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Python Data Science Handbook

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Kernel: Python 3
*This notebook contains an excerpt from the [Python Data Science Handbook]( by Jake VanderPlas; the content is available [on GitHub](*

The text is released under the CC-BY-NC-ND license, and code is released under the MIT license. If you find this content useful, please consider supporting the work by buying the book!

Further Resources

Matplotlib Resources

A single chapter in a book can never hope to cover all the available features and plot types available in Matplotlib. As with other packages we've seen, liberal use of IPython's tab-completion and help functions (see Help and Documentation in IPython) can be very helpful when exploring Matplotlib's API. In addition, Matplotlib’s online documentation can be a helpful reference. See in particular the Matplotlib gallery linked on that page: it shows thumbnails of hundreds of different plot types, each one linked to a page with the Python code snippet used to generate it. In this way, you can visually inspect and learn about a wide range of different plotting styles and visualization techniques.

For a book-length treatment of Matplotlib, I would recommend Interactive Applications Using Matplotlib, written by Matplotlib core developer Ben Root.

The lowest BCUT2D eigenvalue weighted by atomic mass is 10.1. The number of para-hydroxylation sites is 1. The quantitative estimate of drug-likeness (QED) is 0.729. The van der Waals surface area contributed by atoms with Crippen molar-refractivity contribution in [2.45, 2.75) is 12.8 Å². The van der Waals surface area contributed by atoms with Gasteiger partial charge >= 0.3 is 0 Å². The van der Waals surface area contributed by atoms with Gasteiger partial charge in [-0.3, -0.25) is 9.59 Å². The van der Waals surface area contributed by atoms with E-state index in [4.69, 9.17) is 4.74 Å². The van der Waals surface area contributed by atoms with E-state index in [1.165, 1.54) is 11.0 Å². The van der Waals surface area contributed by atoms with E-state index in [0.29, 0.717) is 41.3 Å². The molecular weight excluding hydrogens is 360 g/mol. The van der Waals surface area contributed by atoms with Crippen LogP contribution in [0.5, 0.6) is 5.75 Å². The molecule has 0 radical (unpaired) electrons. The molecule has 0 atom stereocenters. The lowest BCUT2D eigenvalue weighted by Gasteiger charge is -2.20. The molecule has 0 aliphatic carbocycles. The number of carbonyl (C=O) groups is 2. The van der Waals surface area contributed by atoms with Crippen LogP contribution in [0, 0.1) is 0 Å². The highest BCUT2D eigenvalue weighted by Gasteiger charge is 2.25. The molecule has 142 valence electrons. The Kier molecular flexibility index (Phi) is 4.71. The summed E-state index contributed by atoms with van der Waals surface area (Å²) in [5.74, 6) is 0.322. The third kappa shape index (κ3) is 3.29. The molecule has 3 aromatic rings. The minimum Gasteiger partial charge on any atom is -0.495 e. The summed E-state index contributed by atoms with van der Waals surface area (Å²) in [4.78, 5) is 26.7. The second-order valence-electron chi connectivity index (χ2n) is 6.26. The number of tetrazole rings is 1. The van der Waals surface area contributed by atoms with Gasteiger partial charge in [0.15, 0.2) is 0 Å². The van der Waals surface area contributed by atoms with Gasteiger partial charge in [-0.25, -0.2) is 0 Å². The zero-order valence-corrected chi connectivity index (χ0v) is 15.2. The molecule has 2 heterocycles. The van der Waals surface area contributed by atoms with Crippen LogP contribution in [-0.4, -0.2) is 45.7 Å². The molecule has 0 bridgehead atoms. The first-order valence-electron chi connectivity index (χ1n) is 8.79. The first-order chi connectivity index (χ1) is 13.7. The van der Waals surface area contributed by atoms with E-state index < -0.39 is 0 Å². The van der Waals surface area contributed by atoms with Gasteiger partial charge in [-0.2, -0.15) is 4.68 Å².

Other Python Graphics Libraries

Although Matplotlib is the most prominent Python visualization library, there are other more modern tools that are worth exploring as well. I'll mention a few of them briefly here:

  • Bokeh is a JavaScript visualization library with a Python frontend that creates highly interactive visualizations capable of handling very large and/or streaming datasets. The Python front-end outputs a JSON data structure that can be interpreted by the Bokeh JS engine.

  • Plotly is the eponymous open source product of the Plotly company, and is similar in spirit to Bokeh. Because Plotly is the main product of a startup, it is receiving a high level of development effort. Use of the library is entirely free.

  • Vispy is an actively developed project focused on dynamic visualizations of very large datasets. Because it is built to target OpenGL and make use of efficient graphics processors in your computer, it is able to render some quite large and stunning visualizations.

  • Vega and Vega-Lite are declarative graphics representations, and are the product of years of research into the fundamental language of data visualization. The reference rendering implementation is JavaScript, but the API is language agnostic. There is a Python API under development in the Altair package. Though as of summer 2016 it's not yet fully mature, I'm quite excited for the possibilities of this project to provide a common reference point for visualization in Python and other languages.

The visualization space in the Python community is very dynamic, and I fully expect this list to be out of date as soon as it is published. Keep an eye out for what's coming in the future!